619-4 Comparison of Algorithms for Incoming Atmospheric Long-wave Radiation.

Tuesday, 7 October 2008
George R. Brown Convention Center, Exhibit Hall E
Gerald Flerchinger, Northwest Watershed Res Ctr., USDA-ARS, Boise, ID, Wei Xiao, Institute of Geo. Sci. and Natural Resources,, Beijing, China, Danny Marks, Northwest Watershed Res. Ctr., USDA - ARS, Boise, ID, Thomas Sauer, USDA-ARS, Ames, IA and Qiang Yu, Institute of Geographic Sciences and Natural Resources Research, Chinese Academy of Sciences, Beijing, 100101, China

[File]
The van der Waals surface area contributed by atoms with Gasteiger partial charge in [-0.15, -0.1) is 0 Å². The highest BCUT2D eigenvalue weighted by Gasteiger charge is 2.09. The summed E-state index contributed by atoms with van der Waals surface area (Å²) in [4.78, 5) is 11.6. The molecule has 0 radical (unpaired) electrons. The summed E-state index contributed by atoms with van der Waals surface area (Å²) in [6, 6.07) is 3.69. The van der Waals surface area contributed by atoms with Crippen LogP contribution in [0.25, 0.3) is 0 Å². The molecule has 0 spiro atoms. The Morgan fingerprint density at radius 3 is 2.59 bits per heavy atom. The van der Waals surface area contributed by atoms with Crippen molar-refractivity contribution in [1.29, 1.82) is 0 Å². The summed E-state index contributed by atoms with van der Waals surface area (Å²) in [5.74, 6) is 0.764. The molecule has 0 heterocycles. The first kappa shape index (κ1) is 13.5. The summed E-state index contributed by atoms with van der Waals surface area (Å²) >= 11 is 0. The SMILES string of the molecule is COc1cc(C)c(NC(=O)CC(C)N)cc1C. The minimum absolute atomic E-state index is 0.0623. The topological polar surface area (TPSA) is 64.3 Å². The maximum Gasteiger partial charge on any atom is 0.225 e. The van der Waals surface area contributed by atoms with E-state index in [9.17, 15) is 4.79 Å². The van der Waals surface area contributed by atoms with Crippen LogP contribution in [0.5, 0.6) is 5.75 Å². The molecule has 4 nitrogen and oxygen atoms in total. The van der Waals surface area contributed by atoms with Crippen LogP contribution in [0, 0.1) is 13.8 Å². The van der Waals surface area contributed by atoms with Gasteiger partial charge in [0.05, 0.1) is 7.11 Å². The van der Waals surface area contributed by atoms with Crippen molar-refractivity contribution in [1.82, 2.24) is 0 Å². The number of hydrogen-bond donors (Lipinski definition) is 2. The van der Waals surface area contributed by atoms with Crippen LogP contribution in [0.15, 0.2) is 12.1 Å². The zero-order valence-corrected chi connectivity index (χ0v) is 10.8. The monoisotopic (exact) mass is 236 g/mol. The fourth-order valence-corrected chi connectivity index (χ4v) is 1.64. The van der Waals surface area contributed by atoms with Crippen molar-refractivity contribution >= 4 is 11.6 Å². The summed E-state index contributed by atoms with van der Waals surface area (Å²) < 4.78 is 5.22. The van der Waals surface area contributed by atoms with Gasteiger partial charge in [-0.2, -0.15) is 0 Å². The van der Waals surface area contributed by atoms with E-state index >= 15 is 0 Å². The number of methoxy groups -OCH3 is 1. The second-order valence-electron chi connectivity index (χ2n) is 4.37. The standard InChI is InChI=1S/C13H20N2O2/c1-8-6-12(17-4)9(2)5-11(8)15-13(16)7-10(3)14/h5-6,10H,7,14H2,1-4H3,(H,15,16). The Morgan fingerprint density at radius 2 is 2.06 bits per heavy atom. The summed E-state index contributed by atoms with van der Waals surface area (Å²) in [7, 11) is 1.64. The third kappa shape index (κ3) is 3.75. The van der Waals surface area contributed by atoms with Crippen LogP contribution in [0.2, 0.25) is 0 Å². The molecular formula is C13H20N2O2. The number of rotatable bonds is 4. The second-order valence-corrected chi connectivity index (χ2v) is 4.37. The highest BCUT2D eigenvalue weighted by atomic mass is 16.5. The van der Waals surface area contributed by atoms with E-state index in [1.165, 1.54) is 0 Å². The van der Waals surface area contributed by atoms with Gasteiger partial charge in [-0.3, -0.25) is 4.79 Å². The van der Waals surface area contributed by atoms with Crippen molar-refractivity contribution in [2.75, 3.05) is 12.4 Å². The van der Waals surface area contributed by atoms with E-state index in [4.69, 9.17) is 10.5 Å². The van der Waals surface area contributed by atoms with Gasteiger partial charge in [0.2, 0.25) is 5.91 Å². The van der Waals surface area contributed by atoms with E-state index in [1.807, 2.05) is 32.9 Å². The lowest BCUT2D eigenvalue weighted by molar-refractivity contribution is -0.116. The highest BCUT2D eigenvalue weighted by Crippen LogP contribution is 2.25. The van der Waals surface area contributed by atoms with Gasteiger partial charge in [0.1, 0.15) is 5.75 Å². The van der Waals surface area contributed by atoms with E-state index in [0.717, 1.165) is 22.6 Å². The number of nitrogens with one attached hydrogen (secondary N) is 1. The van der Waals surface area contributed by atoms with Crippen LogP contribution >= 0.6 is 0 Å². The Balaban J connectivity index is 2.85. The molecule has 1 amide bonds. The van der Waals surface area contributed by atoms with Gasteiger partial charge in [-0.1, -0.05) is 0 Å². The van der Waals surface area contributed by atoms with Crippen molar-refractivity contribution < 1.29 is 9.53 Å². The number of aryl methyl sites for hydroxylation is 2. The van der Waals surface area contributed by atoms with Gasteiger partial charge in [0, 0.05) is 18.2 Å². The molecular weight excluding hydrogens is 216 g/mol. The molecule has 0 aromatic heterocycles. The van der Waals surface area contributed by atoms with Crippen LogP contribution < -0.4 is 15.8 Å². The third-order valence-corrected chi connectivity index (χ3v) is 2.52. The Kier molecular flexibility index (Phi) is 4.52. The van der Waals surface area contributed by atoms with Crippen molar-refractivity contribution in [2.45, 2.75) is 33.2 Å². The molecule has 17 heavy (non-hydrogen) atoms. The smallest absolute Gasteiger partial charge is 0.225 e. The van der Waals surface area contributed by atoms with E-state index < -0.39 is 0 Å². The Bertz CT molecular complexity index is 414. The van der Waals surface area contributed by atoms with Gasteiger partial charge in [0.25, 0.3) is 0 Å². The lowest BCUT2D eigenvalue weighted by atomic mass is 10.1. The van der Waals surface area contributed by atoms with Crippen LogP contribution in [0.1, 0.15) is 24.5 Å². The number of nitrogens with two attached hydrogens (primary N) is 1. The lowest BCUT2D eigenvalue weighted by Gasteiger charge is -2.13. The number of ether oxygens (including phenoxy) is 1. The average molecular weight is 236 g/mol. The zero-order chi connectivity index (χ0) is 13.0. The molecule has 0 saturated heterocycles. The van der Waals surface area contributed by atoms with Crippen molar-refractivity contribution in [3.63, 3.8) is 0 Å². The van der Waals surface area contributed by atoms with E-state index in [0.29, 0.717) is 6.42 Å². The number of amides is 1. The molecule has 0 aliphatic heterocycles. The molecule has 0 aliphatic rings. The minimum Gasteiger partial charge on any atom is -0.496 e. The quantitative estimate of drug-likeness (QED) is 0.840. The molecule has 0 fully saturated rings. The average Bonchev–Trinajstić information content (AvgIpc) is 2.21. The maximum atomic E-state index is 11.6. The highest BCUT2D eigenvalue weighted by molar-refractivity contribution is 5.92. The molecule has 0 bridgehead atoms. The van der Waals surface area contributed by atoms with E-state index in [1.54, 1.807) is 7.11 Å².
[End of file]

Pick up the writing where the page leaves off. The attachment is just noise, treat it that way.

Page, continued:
While numerous algorithms exist for predicting incident atmospheric long-wave radiation under clear (Lclr) and cloudy skies, few comparisons have been published to assess the accuracy of the different algorithms.  Virtually no comparisons have been made for both clear and cloudy skies across multiple sites.  This study evaluates the accuracy of twelve algorithms for predicting incident long-wave radiation under clear skies, ten cloud correction algorithms, and four algorithms for all-sky conditions using data from fourteen sites across North America and China.  Data from five research sites were combined with publicly available data from nine sites in the AmeriFlux network.  Clear sky algorithms that excelled in predicting Lclr were the Dilley-O’Brien, Prata, and Ångström algorithms.  Root mean square difference (RMSD) between predicted and measured Lclr averaged 22 to 23 Wm−2 for these three algorithms across all sites.  Cloud-correction algorithms of Kimball, Unsworth-Monteith and Crawford described the data best when combined with the Dilley clear-sky algorithm.  Average RMSD across all sites for these three cloud corrections was 24 to 25 Wm−2.  The Kimball and Unsworth-Monteith cloud corrections require an estimate of cloud cover while the Crawford algorithm corrects for cloud cover directly from measured solar radiation.  Optimum limits in the clearness index, defined as the ratio of observed solar radiation to theoretical terrestrial solar radiation, for complete cloud cover and clear skies were suggested for the Kimball and Unsworth-Monteith algorithms.  Based on the results, the recommended algorithms can be applied with reasonable accuracy for a wide range of climates, elevations and latitudes.